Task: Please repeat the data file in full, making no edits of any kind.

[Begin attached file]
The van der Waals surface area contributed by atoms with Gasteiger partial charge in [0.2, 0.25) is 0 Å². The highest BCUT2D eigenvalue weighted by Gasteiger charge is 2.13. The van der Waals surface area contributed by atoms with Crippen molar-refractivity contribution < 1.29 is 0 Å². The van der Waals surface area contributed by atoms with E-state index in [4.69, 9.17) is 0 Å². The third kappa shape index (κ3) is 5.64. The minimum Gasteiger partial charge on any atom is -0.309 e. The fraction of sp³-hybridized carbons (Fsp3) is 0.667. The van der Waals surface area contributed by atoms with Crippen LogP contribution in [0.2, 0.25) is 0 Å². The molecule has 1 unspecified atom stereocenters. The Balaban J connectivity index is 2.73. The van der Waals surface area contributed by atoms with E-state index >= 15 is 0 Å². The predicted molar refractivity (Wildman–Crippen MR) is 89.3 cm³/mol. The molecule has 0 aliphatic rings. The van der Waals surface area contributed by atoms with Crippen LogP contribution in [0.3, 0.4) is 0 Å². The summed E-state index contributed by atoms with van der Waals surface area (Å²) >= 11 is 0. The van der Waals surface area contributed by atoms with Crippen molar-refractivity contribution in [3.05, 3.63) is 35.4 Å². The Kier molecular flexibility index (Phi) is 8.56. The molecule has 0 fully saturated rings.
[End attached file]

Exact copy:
The van der Waals surface area contributed by atoms with Gasteiger partial charge in [0.2, 0.25) is 0 Å². The highest BCUT2D eigenvalue weighted by Gasteiger charge is 2.13. The van der Waals surface area contributed by atoms with Crippen molar-refractivity contribution < 1.29 is 0 Å². The van der Waals surface area contributed by atoms with E-state index in [4.69, 9.17) is 0 Å². The third kappa shape index (κ3) is 5.64. The minimum Gasteiger partial charge on any atom is -0.309 e. The fraction of sp³-hybridized carbons (Fsp3) is 0.667. The van der Waals surface area contributed by atoms with Crippen LogP contribution in [0.2, 0.25) is 0 Å². The molecule has 1 unspecified atom stereocenters. The Balaban J connectivity index is 2.73. The van der Waals surface area contributed by atoms with E-state index >= 15 is 0 Å². The predicted molar refractivity (Wildman–Crippen MR) is 89.3 cm³/mol. The molecule has 0 aliphatic rings. The van der Waals surface area contributed by atoms with Crippen LogP contribution in [0.3, 0.4) is 0 Å². The summed E-state index contributed by atoms with van der Waals surface area (Å²) >= 11 is 0. The van der Waals surface area contributed by atoms with Crippen molar-refractivity contribution in [3.05, 3.63) is 35.4 Å². The Kier molecular flexibility index (Phi) is 8.56. The molecule has 0 fully saturated rings.